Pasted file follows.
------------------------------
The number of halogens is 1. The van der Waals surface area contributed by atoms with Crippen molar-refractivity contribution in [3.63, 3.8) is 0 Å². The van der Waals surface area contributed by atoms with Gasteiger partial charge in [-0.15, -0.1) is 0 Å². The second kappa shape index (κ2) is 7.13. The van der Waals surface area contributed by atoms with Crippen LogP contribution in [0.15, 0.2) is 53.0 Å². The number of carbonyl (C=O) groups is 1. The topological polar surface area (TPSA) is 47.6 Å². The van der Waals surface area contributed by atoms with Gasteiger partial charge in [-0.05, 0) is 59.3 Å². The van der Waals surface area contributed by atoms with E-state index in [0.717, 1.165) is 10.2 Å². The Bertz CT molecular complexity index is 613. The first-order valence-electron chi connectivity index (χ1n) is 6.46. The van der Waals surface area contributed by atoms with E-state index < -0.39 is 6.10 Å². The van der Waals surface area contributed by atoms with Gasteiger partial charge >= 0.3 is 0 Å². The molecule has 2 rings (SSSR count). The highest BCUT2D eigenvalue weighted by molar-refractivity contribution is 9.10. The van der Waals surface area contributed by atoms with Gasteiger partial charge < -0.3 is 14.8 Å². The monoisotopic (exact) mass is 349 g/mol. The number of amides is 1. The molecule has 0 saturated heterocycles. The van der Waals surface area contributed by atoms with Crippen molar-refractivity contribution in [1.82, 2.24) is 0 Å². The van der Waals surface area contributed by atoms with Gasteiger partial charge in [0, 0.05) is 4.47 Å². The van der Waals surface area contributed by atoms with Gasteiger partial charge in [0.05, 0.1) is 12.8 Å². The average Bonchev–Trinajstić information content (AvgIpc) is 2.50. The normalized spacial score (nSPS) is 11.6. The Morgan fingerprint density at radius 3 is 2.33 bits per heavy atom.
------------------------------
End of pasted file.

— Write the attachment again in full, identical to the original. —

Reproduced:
The number of halogens is 1. The van der Waals surface area contributed by atoms with Crippen molar-refractivity contribution in [3.63, 3.8) is 0 Å². The van der Waals surface area contributed by atoms with Gasteiger partial charge in [-0.15, -0.1) is 0 Å². The second kappa shape index (κ2) is 7.13. The van der Waals surface area contributed by atoms with Crippen LogP contribution in [0.15, 0.2) is 53.0 Å². The number of carbonyl (C=O) groups is 1. The topological polar surface area (TPSA) is 47.6 Å². The van der Waals surface area contributed by atoms with Gasteiger partial charge in [-0.05, 0) is 59.3 Å². The van der Waals surface area contributed by atoms with E-state index in [0.717, 1.165) is 10.2 Å². The Bertz CT molecular complexity index is 613. The first-order valence-electron chi connectivity index (χ1n) is 6.46. The van der Waals surface area contributed by atoms with E-state index < -0.39 is 6.10 Å². The van der Waals surface area contributed by atoms with Gasteiger partial charge >= 0.3 is 0 Å². The molecule has 2 rings (SSSR count). The highest BCUT2D eigenvalue weighted by molar-refractivity contribution is 9.10. The van der Waals surface area contributed by atoms with Gasteiger partial charge < -0.3 is 14.8 Å². The monoisotopic (exact) mass is 349 g/mol. The number of amides is 1. The molecule has 0 saturated heterocycles. The van der Waals surface area contributed by atoms with Crippen molar-refractivity contribution in [1.82, 2.24) is 0 Å². The van der Waals surface area contributed by atoms with Gasteiger partial charge in [0, 0.05) is 4.47 Å². The van der Waals surface area contributed by atoms with Gasteiger partial charge in [0.05, 0.1) is 12.8 Å². The average Bonchev–Trinajstić information content (AvgIpc) is 2.50. The normalized spacial score (nSPS) is 11.6. The Morgan fingerprint density at radius 3 is 2.33 bits per heavy atom.